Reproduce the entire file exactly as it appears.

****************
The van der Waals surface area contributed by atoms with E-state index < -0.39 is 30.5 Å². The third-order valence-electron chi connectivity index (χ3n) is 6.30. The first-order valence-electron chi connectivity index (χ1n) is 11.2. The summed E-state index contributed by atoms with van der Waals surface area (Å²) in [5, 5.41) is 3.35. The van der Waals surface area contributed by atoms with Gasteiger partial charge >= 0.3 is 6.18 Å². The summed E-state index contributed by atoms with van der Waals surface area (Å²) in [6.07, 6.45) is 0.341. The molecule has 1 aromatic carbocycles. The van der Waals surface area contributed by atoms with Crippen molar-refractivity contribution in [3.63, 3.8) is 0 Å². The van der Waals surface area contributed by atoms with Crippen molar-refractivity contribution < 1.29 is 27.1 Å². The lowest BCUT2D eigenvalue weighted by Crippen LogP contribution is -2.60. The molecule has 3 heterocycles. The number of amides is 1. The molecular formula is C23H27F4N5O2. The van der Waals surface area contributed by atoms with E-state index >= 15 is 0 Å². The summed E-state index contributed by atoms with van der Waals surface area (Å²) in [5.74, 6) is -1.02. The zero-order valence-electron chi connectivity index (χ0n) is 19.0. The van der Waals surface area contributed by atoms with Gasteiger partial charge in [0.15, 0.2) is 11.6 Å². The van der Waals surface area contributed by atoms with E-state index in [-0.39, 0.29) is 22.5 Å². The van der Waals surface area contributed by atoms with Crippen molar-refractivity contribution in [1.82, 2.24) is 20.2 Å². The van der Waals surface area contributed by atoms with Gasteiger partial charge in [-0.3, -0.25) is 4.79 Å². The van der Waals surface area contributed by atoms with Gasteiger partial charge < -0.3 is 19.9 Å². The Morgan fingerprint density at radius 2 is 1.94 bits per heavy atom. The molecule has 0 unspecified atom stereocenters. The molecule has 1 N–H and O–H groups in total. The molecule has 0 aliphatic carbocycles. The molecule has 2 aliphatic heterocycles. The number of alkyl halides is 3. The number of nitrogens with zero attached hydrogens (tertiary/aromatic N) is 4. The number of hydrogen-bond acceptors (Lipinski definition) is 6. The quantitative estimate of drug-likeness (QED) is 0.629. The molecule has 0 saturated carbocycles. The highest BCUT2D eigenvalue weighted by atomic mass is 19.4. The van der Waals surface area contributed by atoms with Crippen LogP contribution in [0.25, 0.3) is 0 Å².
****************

The van der Waals surface area contributed by atoms with E-state index < -0.39 is 30.5 Å². The third-order valence-electron chi connectivity index (χ3n) is 6.30. The first-order valence-electron chi connectivity index (χ1n) is 11.2. The summed E-state index contributed by atoms with van der Waals surface area (Å²) in [5, 5.41) is 3.35. The van der Waals surface area contributed by atoms with Gasteiger partial charge >= 0.3 is 6.18 Å². The summed E-state index contributed by atoms with van der Waals surface area (Å²) in [6.07, 6.45) is 0.341. The molecule has 1 aromatic carbocycles. The van der Waals surface area contributed by atoms with Crippen molar-refractivity contribution in [3.63, 3.8) is 0 Å². The van der Waals surface area contributed by atoms with Crippen molar-refractivity contribution < 1.29 is 27.1 Å². The lowest BCUT2D eigenvalue weighted by Crippen LogP contribution is -2.60. The molecule has 3 heterocycles. The number of amides is 1. The molecular formula is C23H27F4N5O2. The van der Waals surface area contributed by atoms with E-state index >= 15 is 0 Å². The summed E-state index contributed by atoms with van der Waals surface area (Å²) in [5.74, 6) is -1.02. The zero-order valence-electron chi connectivity index (χ0n) is 19.0. The van der Waals surface area contributed by atoms with Gasteiger partial charge in [0.15, 0.2) is 11.6 Å². The van der Waals surface area contributed by atoms with E-state index in [-0.39, 0.29) is 22.5 Å². The van der Waals surface area contributed by atoms with Crippen molar-refractivity contribution in [1.82, 2.24) is 20.2 Å². The van der Waals surface area contributed by atoms with Gasteiger partial charge in [-0.3, -0.25) is 4.79 Å². The van der Waals surface area contributed by atoms with Gasteiger partial charge < -0.3 is 19.9 Å². The Morgan fingerprint density at radius 2 is 1.94 bits per heavy atom. The molecule has 0 unspecified atom stereocenters. The molecule has 1 N–H and O–H groups in total. The molecule has 0 aliphatic carbocycles. The molecule has 2 aliphatic heterocycles. The number of alkyl halides is 3. The number of nitrogens with zero attached hydrogens (tertiary/aromatic N) is 4. The number of hydrogen-bond acceptors (Lipinski definition) is 6. The quantitative estimate of drug-likeness (QED) is 0.629. The molecule has 0 saturated carbocycles. The highest BCUT2D eigenvalue weighted by atomic mass is 19.4. The van der Waals surface area contributed by atoms with Crippen LogP contribution in [0.25, 0.3) is 0 Å².